At Exeter Assembly
Anti-war activist argues for socialism
Published Feb 14, 2008 8:38 PM
Sara Flounders, co-director of the International Action Center, delivered a
30-minute assembly program on Feb. 8 to the 1,000-person student body of
Phillips Exeter Academy, a prominent private high school in New Hampshire. Her
talk was divided into four sections: why capitalism requires war and
inequality; why capitalism requires racism; the basics of socialism; and the
choices that we make that impact society.
Assembly programs are held three times a week at Phillips Exeter and, judging
by the buzz Flounders’ talk created on campus, this was the most notable
assembly of the year.
At one point during the assembly, Sara Flounders sparked giggles throughout the
crowd when she pointed out how people refuse to treat socialism as they’d
treat any other area of life, refuse to even “allow room for trial and
error.” She asked the crowd if we’d say the same things about
scientific pursuits as we do about socialism: “The Wright Brothers. If
god wanted us to fly he would have given us wings. It’s a good idea but
an ideal that will never work. Would you say that about electricity ...
lightning kills? If we were supposed to have light then night wouldn’t be
On a less humorous note Flounders also mentioned the $660 billion U.S. military
budget, compared to the $40 billion required to end poverty in developing
nations. Her exposure of U.S. foreign policy raised a few eyebrows and murmurs
throughout the crowd. Keep in mind the Phillips Exeter Academy has a $1 billion
endowment—that’s over $1 million per student—and that Duponts
and Rockefellers attend Exeter, as did former National Security Adviser John
Negroponte’s son last year. But now one-third of the students
get financial aid, about 20 percent are Asian and 5-10 percent Black.
After the assembly, Flounders continued the discussion in the dining hall with
a group of about 10 students. A few students spent a good portion of this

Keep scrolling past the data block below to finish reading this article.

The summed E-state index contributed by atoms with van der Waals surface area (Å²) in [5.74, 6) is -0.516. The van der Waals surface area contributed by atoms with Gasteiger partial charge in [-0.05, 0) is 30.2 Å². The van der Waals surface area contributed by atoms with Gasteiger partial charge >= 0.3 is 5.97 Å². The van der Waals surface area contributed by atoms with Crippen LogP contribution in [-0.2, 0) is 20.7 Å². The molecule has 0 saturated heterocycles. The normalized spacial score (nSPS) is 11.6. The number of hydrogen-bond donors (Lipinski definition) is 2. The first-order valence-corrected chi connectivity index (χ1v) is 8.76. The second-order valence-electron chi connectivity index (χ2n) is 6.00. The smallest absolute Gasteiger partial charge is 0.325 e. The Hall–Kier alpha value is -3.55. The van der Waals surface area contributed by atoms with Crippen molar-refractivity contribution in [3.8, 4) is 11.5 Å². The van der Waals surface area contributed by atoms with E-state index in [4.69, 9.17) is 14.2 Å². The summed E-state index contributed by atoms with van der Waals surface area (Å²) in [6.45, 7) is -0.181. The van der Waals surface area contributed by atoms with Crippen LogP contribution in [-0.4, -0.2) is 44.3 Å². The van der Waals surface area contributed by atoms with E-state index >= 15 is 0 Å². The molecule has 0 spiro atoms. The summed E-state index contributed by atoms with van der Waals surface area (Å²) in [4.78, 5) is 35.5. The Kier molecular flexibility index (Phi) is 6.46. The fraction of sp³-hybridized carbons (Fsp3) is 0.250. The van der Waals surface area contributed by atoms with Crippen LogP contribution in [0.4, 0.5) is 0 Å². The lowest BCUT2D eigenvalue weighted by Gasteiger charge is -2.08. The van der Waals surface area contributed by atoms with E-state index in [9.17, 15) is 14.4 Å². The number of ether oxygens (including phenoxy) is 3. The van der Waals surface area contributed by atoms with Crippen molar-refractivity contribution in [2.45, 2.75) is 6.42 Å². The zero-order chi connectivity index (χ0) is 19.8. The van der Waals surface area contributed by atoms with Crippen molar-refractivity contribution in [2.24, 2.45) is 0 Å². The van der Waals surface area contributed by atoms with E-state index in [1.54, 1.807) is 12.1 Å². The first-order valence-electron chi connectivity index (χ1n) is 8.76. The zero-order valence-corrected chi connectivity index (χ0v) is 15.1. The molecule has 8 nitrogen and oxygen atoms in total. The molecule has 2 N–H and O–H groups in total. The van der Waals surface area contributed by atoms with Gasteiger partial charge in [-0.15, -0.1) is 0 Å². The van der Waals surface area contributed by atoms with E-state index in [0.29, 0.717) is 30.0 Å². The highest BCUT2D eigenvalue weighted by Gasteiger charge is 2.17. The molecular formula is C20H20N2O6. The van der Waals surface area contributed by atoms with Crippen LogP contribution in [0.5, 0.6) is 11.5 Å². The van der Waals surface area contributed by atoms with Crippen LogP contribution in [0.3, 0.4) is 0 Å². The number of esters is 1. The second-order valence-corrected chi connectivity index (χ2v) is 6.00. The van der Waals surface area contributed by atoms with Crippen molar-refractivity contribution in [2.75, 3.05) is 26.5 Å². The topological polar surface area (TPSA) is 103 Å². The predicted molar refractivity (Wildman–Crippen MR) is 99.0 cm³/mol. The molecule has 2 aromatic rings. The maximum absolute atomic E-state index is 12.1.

smaller discussion making hostile right-wing remarks; however, when Flounders
invited the only two females to speak, one of them made the most productive
remark. “I think you can see even from this table the ill effects of a
still predominantly patriarchal society,” she said, poking fun at the
male belligerence around the table.
The student went on to ask Flounders how she maintained her revolutionary
enthusiasm, to which Flounders responded that she was motivated by the
movements of the 1960s and the gains that have been made from those struggles.
Flounders also spoke to three classrooms on different subjects.
The student response to Sara Flounders was mixed on class lines and political
lines. The arguments of detractors were the same typical ones often heard
during debates at Exeter: socialism won’t work because of human nature.
For them, Flounders’ socialist analysis of society was too
“simplistic” and “idealistic.” The first argument
assumes that people are innately and fundamentally selfish, always have been
and always will be, and do not have a capacity to cooperate well enough to
As for the second argument, it might appear to be a refutation of ideas in
general. Most people who argue it also subscribe to Adam Smith’s peculiar
idea that by rapacious and vicious pursuit of their own self-interests,
capitalists benefit all of society. At a rich school like Exeter, these stale
arguments are inevitably exhaled and inhaled, unaltered, in all
More important are the students who said that Flounder’s assembly was the
best of the year, the students who were energized and encouraged to action by
her speech. That IAC co-director Sara Flounders managed to rile up the whole
campus and spark heated debates attests to the success of her assembly
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